Definitions

from Wiktionary, Creative Commons Attribution/Share-Alike License

  • n. Plural form of horse.
  • v. Third-person singular simple present indicative form of horse.

Etymologies

Sorry, no etymologies found.

Examples

  • The flanks of the horses are often sore from them, and I have seen men come in from chasing bullocks with their horses’ hind legs and quarters covered with blood.

    Chapter XIII. Trading-A British Sailor

  • The second posta on the road to Buenos Ayres stands on its banks; a little above there is a ford for horses, where the water does not reach to the horses’ belly; but from that point, in its course to the sea, it is quite impassable, and hence makes a most useful barrier against the Indians.

    Chapter VI

  • For prairie service, horses which have been raised exclusively upon grass, and never been fed on grain, or "_range horses_," as they are called in the West, are decidedly the best, and will perform more hard labor than those that have been stabled and groomed.

    The Prairie Traveler A Hand-book for Overland Expeditions

  • So saying, the Colonel leaped to the ground, directing his servant to cover the horses and then get out his valise; while the host, thus defeated, assumed the best grace he could to say that he would see what could be done “for the _horses_.”

    A Stable for Nightmares or Weird Tales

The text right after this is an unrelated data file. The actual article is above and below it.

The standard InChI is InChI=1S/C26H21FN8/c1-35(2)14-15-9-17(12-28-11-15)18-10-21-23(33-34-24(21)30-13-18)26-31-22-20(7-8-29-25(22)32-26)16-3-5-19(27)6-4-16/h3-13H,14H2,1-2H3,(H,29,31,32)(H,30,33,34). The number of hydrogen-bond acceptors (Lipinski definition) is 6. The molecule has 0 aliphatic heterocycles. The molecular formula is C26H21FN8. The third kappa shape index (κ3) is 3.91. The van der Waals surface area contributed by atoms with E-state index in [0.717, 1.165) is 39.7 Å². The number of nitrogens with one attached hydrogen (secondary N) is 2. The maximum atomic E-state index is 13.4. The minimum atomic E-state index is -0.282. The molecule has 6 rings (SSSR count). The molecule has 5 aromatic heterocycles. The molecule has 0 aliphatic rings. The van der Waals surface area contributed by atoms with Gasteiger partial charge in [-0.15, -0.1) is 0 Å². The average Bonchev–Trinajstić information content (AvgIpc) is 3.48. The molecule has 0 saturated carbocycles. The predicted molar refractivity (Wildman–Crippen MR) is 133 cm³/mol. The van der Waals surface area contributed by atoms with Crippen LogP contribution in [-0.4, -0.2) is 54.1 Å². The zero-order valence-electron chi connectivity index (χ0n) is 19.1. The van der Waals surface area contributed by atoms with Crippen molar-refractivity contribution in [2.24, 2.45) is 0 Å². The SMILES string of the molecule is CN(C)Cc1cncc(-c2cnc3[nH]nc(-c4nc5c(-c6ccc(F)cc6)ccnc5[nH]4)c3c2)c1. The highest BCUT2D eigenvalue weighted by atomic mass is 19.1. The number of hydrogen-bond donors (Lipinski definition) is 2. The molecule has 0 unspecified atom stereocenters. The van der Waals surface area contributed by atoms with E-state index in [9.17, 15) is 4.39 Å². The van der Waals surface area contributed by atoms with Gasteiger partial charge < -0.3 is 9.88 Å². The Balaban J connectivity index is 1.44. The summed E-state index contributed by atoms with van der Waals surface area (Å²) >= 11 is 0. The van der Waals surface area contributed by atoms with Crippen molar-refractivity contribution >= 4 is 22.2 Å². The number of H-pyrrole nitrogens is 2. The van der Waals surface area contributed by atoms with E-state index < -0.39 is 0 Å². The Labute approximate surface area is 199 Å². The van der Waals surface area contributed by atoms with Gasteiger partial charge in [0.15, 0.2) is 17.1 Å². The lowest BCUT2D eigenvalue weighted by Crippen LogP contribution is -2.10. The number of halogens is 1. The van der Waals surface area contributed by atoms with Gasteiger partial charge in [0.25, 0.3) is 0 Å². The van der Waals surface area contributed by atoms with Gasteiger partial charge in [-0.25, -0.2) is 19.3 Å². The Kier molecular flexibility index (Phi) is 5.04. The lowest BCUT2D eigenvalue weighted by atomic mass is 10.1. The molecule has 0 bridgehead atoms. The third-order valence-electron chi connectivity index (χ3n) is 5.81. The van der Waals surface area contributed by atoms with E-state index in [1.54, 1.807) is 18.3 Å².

• Thus it was always an eight - hour drive behind mountain horses from the alfalfa meadows (where I kept many Jersey cows) to the straggly village beside the big dry creek, where I caught the little narrow-gauge train.

    Chapter 8

  • AIGUY: No, the test for athleticism in horses is different.

    Bunny and a Book

  • No, the test for athleticism in horses is different.

    Bunny and a Book

  • Thus, it was always an eight-hour drive behind mountain horses from the alfalfa meadows (where I kept many Jersey cows) to the straggly village beside the big dry creek, where I caught the lime narrow - gauge train.

    Chapter 8

  • The goring of the horses is the more brutal part of the affair.

    The Spanish Nations and Their Increasing Interest To Us

  • The Americans are very fond of fast trotting horses; I do not refer to rackers, as they term horses that trot before and gallop behind, but fair trotters, and they certainly have a description of horse that we could not easily match in England.

    Diary in America, Series Two

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